Running a small organization can be a difficult task but trying to lead, coordinate and keep in unity the world’s largest volunteer organization, namely the Church, is always loaded with difficulties. At the present time, the Church has more than its share of headaches. For example, a few of them are:
• The bishops of Australia called for a meeting with top Vatican officials to calm the situation in that country over the fallout from the abrupt manner in which one of their brother bishops had been removed.
• Ten percent of the priests of Austria are committed to liturgical disobedience on a number of issues.
• Tension is ongoing in Ireland. In the meantime, the Irish government has closed its embassy to the Vatican.
• In Kansas City, Missouri, the diocesan bishop has been indicted.
• In Washington, there is an argument between Archbishop Wuerl, Chair of the Bishops’ Committee on Doctrine, and a famous theologian, Sister Elizabeth Johnson, over who communicated with whom and when regarding the blistering criticism that the committee delivered against her book.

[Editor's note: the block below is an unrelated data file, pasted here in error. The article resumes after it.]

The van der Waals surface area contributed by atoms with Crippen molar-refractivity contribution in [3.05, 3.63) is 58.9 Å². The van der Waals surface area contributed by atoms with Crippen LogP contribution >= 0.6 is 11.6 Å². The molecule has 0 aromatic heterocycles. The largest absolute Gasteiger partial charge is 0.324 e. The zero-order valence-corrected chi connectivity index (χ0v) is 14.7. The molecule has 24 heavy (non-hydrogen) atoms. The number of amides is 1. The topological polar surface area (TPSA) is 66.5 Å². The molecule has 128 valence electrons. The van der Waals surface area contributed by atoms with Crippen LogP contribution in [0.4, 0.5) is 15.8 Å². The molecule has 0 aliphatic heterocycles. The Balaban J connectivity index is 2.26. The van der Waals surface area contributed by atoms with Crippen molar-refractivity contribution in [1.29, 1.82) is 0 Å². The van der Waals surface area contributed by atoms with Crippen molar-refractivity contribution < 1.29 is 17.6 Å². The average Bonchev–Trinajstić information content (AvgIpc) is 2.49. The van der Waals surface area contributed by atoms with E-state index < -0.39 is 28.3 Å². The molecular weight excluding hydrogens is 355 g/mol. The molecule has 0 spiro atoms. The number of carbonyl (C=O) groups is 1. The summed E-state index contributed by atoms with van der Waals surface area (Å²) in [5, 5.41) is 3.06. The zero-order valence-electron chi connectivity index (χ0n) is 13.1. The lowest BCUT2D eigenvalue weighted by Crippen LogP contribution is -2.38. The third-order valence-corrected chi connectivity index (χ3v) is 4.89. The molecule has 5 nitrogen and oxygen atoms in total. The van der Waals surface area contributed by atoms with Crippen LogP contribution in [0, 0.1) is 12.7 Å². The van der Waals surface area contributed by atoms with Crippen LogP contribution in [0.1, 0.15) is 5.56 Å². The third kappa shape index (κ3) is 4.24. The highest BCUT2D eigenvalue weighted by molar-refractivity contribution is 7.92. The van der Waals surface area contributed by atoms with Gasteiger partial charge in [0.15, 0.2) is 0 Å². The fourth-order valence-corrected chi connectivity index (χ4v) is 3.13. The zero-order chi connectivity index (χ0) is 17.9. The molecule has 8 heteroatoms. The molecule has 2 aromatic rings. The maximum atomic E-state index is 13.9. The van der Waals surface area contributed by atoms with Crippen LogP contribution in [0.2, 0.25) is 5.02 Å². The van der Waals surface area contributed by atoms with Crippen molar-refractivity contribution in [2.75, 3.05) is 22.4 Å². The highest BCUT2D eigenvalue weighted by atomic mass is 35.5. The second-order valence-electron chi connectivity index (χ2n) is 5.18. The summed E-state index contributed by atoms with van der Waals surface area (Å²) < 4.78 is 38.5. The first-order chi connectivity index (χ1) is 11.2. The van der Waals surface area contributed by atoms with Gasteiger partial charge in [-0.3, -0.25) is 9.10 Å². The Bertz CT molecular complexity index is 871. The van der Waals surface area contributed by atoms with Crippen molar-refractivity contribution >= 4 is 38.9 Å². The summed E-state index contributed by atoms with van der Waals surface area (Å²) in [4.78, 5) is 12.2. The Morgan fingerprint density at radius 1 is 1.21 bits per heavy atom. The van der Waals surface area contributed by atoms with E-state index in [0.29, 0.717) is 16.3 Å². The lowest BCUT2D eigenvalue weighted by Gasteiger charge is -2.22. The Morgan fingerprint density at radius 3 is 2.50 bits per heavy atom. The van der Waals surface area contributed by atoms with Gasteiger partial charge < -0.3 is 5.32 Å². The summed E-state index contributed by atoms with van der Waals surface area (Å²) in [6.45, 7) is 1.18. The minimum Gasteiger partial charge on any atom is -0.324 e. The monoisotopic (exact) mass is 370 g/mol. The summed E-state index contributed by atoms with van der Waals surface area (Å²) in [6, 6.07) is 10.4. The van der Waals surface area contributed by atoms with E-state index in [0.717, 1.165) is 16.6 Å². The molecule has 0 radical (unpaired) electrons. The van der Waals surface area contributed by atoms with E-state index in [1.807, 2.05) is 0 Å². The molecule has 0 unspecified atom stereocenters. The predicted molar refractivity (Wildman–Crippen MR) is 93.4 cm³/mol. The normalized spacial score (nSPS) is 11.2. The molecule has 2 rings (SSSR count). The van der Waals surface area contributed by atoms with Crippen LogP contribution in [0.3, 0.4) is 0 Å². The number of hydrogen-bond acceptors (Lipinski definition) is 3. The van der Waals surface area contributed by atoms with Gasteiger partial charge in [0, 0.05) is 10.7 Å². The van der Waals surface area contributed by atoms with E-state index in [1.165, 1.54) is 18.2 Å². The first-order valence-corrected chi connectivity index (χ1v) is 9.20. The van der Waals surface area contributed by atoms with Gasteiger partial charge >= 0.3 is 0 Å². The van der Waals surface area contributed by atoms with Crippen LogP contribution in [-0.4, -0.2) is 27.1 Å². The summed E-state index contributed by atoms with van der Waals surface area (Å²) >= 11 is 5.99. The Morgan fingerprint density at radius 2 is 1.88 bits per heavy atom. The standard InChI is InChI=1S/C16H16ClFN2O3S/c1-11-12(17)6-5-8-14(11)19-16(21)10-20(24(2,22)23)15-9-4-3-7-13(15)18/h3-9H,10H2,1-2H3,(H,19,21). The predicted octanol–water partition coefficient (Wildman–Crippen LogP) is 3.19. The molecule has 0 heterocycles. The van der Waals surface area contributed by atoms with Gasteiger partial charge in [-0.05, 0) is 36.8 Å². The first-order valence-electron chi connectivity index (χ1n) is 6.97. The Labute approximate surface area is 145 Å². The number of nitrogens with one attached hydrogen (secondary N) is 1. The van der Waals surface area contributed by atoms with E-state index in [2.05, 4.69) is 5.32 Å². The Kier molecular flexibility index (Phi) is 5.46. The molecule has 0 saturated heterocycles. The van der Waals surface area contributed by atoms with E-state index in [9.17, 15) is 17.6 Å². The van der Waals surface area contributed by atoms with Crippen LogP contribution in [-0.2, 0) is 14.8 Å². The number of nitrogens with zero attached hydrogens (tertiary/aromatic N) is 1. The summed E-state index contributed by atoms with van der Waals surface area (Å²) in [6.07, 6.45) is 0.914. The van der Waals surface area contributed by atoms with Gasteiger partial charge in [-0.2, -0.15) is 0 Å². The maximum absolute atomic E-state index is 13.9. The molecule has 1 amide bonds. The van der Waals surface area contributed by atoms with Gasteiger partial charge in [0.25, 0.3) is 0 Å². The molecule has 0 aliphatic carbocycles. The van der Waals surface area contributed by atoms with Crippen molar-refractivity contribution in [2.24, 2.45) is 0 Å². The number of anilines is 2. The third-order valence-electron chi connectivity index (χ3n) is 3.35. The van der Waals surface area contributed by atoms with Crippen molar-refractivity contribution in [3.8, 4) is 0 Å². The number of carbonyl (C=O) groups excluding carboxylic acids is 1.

The common thread running through most of this tension is the very widespread view that Vatican officials continue to rollback one aspect or another of the Second Vatican Council. That means that the hope and confidence that was so evident in the Church in the 1960’s and 1970’s is gradually being quashed.
All in all, tension and conflict continues to ripple through the Church and a great deal more work will have to be done in order to return the Church to a relative state of peace and calmness.